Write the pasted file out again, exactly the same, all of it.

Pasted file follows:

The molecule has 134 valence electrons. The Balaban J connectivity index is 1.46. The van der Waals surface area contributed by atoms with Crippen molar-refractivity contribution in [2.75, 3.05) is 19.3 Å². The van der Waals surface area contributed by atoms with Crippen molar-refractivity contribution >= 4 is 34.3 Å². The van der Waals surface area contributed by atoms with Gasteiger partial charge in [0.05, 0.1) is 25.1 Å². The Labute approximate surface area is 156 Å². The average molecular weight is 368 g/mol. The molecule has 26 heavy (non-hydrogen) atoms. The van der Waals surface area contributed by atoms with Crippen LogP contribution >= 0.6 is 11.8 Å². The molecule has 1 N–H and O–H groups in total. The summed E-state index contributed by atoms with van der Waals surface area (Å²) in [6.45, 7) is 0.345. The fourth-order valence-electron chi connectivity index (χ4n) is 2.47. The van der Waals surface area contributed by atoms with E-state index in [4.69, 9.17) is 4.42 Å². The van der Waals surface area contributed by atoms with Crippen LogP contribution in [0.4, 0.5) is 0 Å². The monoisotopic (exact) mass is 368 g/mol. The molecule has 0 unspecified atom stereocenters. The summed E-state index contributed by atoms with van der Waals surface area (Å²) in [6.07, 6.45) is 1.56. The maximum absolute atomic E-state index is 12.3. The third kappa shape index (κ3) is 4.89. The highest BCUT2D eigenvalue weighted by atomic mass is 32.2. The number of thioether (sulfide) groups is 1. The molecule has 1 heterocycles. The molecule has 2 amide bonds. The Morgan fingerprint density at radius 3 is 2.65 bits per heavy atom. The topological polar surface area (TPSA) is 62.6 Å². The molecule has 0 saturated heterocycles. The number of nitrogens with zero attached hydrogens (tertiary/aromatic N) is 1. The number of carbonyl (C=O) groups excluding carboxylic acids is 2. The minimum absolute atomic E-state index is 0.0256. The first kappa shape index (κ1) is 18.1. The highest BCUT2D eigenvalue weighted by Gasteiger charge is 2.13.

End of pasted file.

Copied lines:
The molecule has 134 valence electrons. The Balaban J connectivity index is 1.46. The van der Waals surface area contributed by atoms with Crippen molar-refractivity contribution in [2.75, 3.05) is 19.3 Å². The van der Waals surface area contributed by atoms with Crippen molar-refractivity contribution >= 4 is 34.3 Å². The van der Waals surface area contributed by atoms with Gasteiger partial charge in [0.05, 0.1) is 25.1 Å². The Labute approximate surface area is 156 Å². The average molecular weight is 368 g/mol. The molecule has 26 heavy (non-hydrogen) atoms. The van der Waals surface area contributed by atoms with Crippen LogP contribution >= 0.6 is 11.8 Å². The molecule has 1 N–H and O–H groups in total. The summed E-state index contributed by atoms with van der Waals surface area (Å²) in [6.45, 7) is 0.345. The fourth-order valence-electron chi connectivity index (χ4n) is 2.47. The van der Waals surface area contributed by atoms with E-state index in [4.69, 9.17) is 4.42 Å². The van der Waals surface area contributed by atoms with Crippen LogP contribution in [0.4, 0.5) is 0 Å². The monoisotopic (exact) mass is 368 g/mol. The molecule has 0 unspecified atom stereocenters. The summed E-state index contributed by atoms with van der Waals surface area (Å²) in [6.07, 6.45) is 1.56. The maximum absolute atomic E-state index is 12.3. The third kappa shape index (κ3) is 4.89. The highest BCUT2D eigenvalue weighted by atomic mass is 32.2. The number of thioether (sulfide) groups is 1. The molecule has 1 heterocycles. The molecule has 2 amide bonds. The Morgan fingerprint density at radius 3 is 2.65 bits per heavy atom. The topological polar surface area (TPSA) is 62.6 Å². The molecule has 0 saturated heterocycles. The number of nitrogens with zero attached hydrogens (tertiary/aromatic N) is 1. The number of carbonyl (C=O) groups excluding carboxylic acids is 2. The minimum absolute atomic E-state index is 0.0256. The first kappa shape index (κ1) is 18.1. The highest BCUT2D eigenvalue weighted by Gasteiger charge is 2.13.